What’s My Price?

My brother works on the sales floor of a local carpet store. The other day he told me about this potential customer who came in, selected what he wanted, and gave the measurements of his rooms. My brother looked up the price of the carpet and gave him a quote. The man smiled and said “Okay, but what’s my price?” This gentleman was well aware of a crucial but underused aspect of commerce, negotiation. 

A good buddy of mine named Tony is a great negotiator. I’ve seen him in action, he haggles over everything from new car deals to cable bills. If a better price can be found Tony gets it. At first I thought we was crazy to spend his time butting heads with a customer service reps, but I realized that a few bucks a month here and there adds up to hundred by the end of the year. Like clipping coupons, negotiating a better deal for yourself is a great way to save money. Every time you pay a bill you are making a choice. You are choosing who your money goes to. The companies that you have decided to do business are trying to maximize profits, they want more, more of your cash. What they don’t want is you switching over to one of their competitors. Here in lies your power, don’t for get it. A great salesmen once said “I would rather have some of less then all of nothing.” Your goal is to give them less.The best candidates for negotiation are those bills that you pay on a reoccurring basis.

  1. Fuel Oil- Every year, regardless of the cost of the price of a barrel of oil, the price of home heating oil goes up. Logical questions like “Last year oil was 100 dollars a barrel and this year it’s only 70, why aren’t your prices lower?” Will always be met with illogical or flimsy replies. You best weapon is too shop around. In my area I know of at least five large heating oil companies. Make some calls and get some quotes. You should also dig into the reputation of these companies, do they have good online reviews? What is their BBB rating? Once you have your information you can call your current provider and ask them to beat the price of their competitors or you will close your account. No one wants to lose a sale, especially not in this economy. If you spend 2000 dollars a year on your heating cost and you can negotiate it down 10 percent that’s 200 buck in your pocket!
  2. Landline Phone Bill/ Cable Bill – This is another area that depnds greatly on your region. Some places have a dozen cable and phone companies, while others have one or two. Again you need to look around and see what type of promotional deals are being offered. You should also consider bundling your phone internet and cable bill. Perhaps you should weigh the option of dropping your landline all together. With so many choices out there you need to review the situation and see what works for you.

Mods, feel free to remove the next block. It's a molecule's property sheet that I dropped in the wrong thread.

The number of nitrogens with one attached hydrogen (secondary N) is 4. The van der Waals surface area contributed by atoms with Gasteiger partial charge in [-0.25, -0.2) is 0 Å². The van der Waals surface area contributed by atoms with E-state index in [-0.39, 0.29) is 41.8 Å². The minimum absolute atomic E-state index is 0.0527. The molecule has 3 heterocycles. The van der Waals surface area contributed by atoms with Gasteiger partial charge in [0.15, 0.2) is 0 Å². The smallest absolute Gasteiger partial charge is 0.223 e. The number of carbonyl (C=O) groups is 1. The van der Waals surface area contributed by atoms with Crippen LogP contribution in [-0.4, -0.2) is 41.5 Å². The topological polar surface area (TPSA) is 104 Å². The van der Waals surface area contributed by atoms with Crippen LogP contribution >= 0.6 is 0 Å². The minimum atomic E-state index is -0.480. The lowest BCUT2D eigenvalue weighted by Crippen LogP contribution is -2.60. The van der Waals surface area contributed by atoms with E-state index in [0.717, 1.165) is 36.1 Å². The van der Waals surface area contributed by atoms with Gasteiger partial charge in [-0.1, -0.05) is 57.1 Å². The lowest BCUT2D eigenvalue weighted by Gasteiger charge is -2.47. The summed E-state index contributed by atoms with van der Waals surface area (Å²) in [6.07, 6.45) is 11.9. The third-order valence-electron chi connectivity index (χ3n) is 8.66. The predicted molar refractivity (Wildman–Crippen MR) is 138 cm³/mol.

3. Credit Cards – I once missed a payment on one of my cards and the interest rate went from 7 percent to 23! I called they card provider and after a lengthy phone call I got them to lower the rate. I don’t advocate getting into credit card debt, but if you are in that situation a few well placed phone calls can really make the difference. So many of these companies repeatedly tell us how valuable we are as customers and how important this relationship is. Turn the tables on them. Tell them “I’ve been an active card member since 2002 and I would like you to lower my interest rate.” If you are carrying $7000.00 in credit card debt and you can negotiate the rate from 17% down to 7% that’s a savings of 700 dollars a year. They certainly won’t raise it for asking so what do you have to lose?
  4. Cell Phone Bill – Most wireless companies make you sign a contract, but those contracts do end. The cell phone business is fiercely competitive and you need to press your advantage. You could either try to get more minutes for less money or see if your provider will give you a credit towards the purchase of you next phone. Fifty bucks off your next smart phone might only be a phone call away.
When dealing with these companies its always best to be firm but polite. If you don’t feel like you are making progress with the customer service rep ask for a supervisor. I have seen my friend Tony take it right to the edge. “Well I guess I am going to have to cancel my service” he would say. He would then get transferred over to the cancellations department, they would ask why he was leaving and in an effort to keep him the deal was made. More often then not there is a better price out there, you just have to ask.


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